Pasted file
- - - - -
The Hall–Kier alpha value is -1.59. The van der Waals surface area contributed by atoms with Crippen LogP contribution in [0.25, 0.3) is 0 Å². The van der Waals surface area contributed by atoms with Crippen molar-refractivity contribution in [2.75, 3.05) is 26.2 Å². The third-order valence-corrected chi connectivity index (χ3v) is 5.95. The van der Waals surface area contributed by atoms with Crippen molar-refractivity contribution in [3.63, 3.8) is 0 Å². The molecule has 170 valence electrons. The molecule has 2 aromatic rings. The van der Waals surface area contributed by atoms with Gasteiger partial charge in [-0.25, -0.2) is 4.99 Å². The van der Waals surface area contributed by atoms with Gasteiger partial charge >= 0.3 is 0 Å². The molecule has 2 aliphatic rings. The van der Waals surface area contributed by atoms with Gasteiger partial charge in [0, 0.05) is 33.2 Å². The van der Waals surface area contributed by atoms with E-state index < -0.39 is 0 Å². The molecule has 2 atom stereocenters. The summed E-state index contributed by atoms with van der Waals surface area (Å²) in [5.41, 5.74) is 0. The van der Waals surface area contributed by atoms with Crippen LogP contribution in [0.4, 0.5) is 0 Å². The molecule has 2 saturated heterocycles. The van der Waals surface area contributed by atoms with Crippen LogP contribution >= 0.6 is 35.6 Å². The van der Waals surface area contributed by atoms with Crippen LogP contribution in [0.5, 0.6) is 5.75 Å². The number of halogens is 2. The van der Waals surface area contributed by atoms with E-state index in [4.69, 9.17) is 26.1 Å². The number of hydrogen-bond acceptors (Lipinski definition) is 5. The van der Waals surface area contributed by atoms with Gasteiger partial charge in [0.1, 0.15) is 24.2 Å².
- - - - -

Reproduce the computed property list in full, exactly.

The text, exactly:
The Hall–Kier alpha value is -1.59. The van der Waals surface area contributed by atoms with Crippen LogP contribution in [0.25, 0.3) is 0 Å². The van der Waals surface area contributed by atoms with Crippen molar-refractivity contribution in [2.75, 3.05) is 26.2 Å². The third-order valence-corrected chi connectivity index (χ3v) is 5.95. The van der Waals surface area contributed by atoms with Crippen molar-refractivity contribution in [3.63, 3.8) is 0 Å². The molecule has 170 valence electrons. The molecule has 2 aromatic rings. The van der Waals surface area contributed by atoms with Gasteiger partial charge in [-0.25, -0.2) is 4.99 Å². The van der Waals surface area contributed by atoms with Gasteiger partial charge >= 0.3 is 0 Å². The molecule has 2 aliphatic rings. The van der Waals surface area contributed by atoms with Gasteiger partial charge in [0, 0.05) is 33.2 Å². The van der Waals surface area contributed by atoms with E-state index < -0.39 is 0 Å². The molecule has 2 atom stereocenters. The summed E-state index contributed by atoms with van der Waals surface area (Å²) in [5.41, 5.74) is 0. The van der Waals surface area contributed by atoms with Crippen LogP contribution in [0.4, 0.5) is 0 Å². The molecule has 2 saturated heterocycles. The van der Waals surface area contributed by atoms with Crippen LogP contribution >= 0.6 is 35.6 Å². The van der Waals surface area contributed by atoms with Crippen LogP contribution in [0.5, 0.6) is 5.75 Å². The number of halogens is 2. The van der Waals surface area contributed by atoms with E-state index in [4.69, 9.17) is 26.1 Å². The number of hydrogen-bond acceptors (Lipinski definition) is 5. The van der Waals surface area contributed by atoms with Gasteiger partial charge in [0.1, 0.15) is 24.2 Å².